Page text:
Author Topic: WDS Detector Dead Time calibration acquisition now in StartWin application  (Read 2830 times)

sem-geologist

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I’d encourage everyone to measure deadtimes for multiple X-ray lines per spectrometer and not to rely on just Si Ka and Ti Ka.  It’s a time-consuming but worthwhile exercise.  I see variation in deadtime from one X-ray line to another, but I can’t see any obvious pattern to it -- it is not a simple function of X-ray energy. 

Brian,
Had You done those measurements in differential mode or in integral mode?
I don't know how Jeol (and if) had cut corners in pulse processing... Are Your tests done one by one spectrometers or all at once?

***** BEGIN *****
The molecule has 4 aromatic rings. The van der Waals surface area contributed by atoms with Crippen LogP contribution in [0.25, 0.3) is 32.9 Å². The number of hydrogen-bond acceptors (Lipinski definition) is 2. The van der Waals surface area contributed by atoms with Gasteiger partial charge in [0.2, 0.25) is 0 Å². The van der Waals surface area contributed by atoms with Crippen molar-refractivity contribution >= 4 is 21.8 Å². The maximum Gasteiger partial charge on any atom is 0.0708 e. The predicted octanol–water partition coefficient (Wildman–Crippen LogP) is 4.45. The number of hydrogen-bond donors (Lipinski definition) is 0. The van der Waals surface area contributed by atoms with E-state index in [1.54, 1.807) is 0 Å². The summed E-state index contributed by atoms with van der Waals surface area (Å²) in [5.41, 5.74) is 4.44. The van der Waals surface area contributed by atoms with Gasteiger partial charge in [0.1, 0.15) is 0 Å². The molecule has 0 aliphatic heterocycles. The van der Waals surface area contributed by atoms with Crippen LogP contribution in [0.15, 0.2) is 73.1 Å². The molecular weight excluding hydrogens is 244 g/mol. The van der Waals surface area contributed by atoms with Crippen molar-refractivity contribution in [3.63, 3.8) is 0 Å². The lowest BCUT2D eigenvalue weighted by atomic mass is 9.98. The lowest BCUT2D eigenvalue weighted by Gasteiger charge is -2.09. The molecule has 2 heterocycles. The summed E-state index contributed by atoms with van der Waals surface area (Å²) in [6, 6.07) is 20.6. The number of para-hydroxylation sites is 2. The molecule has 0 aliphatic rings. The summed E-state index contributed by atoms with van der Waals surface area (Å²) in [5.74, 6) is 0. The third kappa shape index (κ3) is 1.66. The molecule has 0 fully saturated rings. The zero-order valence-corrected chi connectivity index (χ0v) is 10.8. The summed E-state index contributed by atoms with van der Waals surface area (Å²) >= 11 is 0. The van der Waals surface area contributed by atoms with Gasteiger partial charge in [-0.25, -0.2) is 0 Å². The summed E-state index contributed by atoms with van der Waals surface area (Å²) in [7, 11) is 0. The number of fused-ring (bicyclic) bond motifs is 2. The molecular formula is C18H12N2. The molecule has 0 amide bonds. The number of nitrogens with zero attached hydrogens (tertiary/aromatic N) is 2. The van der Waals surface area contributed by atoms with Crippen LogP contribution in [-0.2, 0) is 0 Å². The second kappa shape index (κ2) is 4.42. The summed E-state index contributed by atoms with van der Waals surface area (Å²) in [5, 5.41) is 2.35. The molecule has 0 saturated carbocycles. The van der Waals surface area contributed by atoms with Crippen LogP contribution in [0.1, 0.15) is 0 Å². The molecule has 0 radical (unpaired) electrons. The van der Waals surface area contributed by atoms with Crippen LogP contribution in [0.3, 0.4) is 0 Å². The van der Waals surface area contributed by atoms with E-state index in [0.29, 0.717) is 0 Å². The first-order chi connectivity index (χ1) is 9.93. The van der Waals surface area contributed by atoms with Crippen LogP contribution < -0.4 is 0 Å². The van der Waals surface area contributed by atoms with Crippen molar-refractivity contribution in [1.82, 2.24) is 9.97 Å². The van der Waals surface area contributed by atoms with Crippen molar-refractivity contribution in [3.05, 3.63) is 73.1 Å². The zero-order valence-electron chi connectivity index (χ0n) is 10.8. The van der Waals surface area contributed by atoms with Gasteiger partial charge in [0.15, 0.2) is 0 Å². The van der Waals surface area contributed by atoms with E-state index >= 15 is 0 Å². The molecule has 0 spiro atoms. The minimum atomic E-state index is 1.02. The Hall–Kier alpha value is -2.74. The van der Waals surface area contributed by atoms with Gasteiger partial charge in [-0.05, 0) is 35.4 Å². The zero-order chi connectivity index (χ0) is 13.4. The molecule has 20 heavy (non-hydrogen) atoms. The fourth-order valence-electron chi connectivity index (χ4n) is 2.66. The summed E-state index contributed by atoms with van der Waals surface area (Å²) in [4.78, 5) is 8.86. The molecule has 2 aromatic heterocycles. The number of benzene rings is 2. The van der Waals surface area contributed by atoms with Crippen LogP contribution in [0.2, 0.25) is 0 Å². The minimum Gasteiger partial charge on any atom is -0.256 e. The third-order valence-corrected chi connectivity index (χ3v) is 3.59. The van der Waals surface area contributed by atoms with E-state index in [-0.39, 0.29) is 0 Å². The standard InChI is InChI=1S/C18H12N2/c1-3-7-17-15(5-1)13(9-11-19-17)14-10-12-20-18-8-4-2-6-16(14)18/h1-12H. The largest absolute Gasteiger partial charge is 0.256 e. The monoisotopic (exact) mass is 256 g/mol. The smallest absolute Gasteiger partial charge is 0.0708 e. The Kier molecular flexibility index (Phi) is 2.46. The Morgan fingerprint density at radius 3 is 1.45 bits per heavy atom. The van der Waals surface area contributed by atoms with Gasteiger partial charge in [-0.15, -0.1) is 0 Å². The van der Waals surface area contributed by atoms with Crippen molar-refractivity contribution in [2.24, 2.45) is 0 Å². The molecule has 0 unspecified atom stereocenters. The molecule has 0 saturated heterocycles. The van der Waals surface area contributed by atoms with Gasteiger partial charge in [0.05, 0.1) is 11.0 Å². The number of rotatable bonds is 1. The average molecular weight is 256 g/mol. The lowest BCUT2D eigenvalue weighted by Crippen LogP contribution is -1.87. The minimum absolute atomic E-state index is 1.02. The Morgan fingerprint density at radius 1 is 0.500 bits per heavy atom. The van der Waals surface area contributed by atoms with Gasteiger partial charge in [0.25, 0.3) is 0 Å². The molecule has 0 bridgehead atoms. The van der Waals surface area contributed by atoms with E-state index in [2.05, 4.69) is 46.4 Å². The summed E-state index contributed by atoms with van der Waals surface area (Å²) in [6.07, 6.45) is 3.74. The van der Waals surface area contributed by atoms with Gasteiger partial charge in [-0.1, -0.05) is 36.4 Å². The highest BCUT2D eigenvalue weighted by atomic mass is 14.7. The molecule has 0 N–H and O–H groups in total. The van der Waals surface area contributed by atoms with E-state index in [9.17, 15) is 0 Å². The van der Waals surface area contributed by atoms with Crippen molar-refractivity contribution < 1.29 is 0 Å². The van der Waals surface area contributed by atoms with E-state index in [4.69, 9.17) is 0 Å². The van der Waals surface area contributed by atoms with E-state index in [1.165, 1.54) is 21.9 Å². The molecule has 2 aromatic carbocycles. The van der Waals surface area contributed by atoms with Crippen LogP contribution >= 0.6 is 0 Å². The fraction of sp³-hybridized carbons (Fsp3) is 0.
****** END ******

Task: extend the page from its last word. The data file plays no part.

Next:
I as well try to stay in low count range (for Cameca probes that is about 10kcps) where pulse-pileup probability is below 0.5% in integral mode. But I am looking forward to improve this and go up to reliable 50kcps with differential mode and modified equation of deadtime for diff mode (which needs to take into account counts of integral mode). At first I want to finish gathering the evidences and fact-checking, before presenting the full picture (This is going to take some time). I want to emphasize that deadtimes on WDS are partly from different sources than those on EDS. In coming separate post I will go through pulse pipeline and discuss the parts which majorly or only minorly can influence the dead time and how (and why) it differs from EDS counting. As for Cameca probes, currently I had done live oscilloscope based observations of low pressure (on SX100, last year) and high pressure (on SXFiveFE, revisiting this issue) GPC generated signals, and results (at first surprising a bit) are quite different, but well explainable taking all pieces together. There are many factors which could influence or for sure influence the miss events of some pulses.